Hunter's Raid Part 2

From Blue Ridge Parkway

    From the Modern Blue Ridge Parkway, you can see Hunter's route to avoid the treacherous and defended direct route to the Peaks of Otter, modern Rt 43.  Continuing up the Valley Pike parallel to the James River, Hunter turned left at Mount Joy up the road to Boblett's Gap, which crests the Blue Ridge two miles southwest of modern Rt. 43.

Mt. Joy

    Col. Anderson, a brother of the General Anderson who headed Tredegar in Richmond, owned the house called Mount Joy where Hunter's army turned off the Valley Pike.  Hunter ordered it burned but the officer charged with the task only burned the outbuildings. When he reached the top of the mountain, Hunter asked the officer if he had burned the house, and he admitted that he hadn't.  Hunter ordered him back down the mountain to burn the place.  The current house was built on the foundations of the wartime home.  This is just one small example of Hunter's addiction to arson.

Peaks of Otter - View From Sharp Top

     This is the spectacular view from the top of Sharp Top at the Peaks of Otter.  To the right is Flat Top, and to the left is Harkening Hill.  Buchanan is obscured behind the mountain to the left of Harkening Hill.  McCausland and his men retreated 1500 feet up this mountain along a narrow road (now Rt. 43) which skirts the mountainside.  The Confederates felled trees and skirmished with the Federals to delay them as long as possible.  Not all pack animals and wagons made it up this treacherous climb.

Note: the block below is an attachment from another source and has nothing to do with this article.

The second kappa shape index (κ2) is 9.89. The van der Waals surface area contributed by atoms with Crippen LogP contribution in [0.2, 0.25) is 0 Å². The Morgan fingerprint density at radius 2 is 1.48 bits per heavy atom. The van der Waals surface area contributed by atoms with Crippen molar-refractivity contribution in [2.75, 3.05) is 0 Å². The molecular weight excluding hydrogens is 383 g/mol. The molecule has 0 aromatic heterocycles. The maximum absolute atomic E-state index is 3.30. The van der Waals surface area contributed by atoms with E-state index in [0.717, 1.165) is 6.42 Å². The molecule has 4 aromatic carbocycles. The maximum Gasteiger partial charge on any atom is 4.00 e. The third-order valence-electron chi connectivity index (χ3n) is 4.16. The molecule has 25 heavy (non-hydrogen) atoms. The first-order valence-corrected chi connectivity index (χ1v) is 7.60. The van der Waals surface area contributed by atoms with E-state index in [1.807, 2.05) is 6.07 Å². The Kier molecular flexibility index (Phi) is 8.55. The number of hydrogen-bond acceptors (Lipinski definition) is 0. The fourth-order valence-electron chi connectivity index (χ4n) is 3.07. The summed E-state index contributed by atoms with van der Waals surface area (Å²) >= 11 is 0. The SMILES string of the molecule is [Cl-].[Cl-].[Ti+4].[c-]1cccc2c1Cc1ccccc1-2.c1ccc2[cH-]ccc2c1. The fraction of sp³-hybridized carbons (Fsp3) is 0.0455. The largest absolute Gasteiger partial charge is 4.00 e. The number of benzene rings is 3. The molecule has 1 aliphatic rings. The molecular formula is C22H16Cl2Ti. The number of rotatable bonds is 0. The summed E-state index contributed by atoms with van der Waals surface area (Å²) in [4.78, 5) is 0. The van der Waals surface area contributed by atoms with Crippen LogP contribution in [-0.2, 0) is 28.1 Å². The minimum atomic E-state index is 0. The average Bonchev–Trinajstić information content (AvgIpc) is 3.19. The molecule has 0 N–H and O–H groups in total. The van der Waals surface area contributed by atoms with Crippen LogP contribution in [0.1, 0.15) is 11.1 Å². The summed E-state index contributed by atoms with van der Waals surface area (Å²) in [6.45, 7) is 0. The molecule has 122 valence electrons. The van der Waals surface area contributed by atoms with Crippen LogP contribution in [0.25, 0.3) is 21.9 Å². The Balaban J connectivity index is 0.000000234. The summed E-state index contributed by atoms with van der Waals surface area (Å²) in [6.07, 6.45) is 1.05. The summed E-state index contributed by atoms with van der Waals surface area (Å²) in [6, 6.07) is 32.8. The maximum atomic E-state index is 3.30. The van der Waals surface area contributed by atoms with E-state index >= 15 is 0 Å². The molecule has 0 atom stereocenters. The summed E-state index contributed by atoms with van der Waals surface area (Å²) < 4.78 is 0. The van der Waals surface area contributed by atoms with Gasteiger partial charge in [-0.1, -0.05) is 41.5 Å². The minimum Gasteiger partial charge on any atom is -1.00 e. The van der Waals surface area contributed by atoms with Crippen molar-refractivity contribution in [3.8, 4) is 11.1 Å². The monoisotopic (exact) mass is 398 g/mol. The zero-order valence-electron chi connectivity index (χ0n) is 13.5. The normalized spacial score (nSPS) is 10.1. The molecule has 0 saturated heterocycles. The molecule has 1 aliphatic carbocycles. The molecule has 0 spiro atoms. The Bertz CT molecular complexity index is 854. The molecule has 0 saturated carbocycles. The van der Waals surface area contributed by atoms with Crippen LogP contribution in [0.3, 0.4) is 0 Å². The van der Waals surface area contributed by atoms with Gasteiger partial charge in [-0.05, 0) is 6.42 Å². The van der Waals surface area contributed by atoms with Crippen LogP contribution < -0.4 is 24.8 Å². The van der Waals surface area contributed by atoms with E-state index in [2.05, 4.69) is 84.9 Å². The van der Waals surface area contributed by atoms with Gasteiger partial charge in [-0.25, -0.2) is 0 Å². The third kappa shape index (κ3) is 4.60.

The advancing Federals moved along what is now the Blue Ridge Parkway and past the famous lodge visible near the modern day lake.  Some of the men hiked up Sharp Top to take in the view and destroyed the roof of a stone house at the top.  Meanwhile, other Federals stole the lodge's food.  One officer jokingly signed the guestbook, and next to his name was written, "He didn't pay his bill."  Hunter's men then descended the mountain and passed through Liberty, now Bedford, on the way to Lynchburg.    


Fort Early

     McCausland and his men delayed Hunter over the Peaks of Otter and along the route to Lynchburg.  Meanwhile, D.H. Hill and Harry Hays in Lynchburg were preparing a fortified line to protect the city.  The earthwork shown above already existed and was renamed Fort Early.  It became the basis of the new line.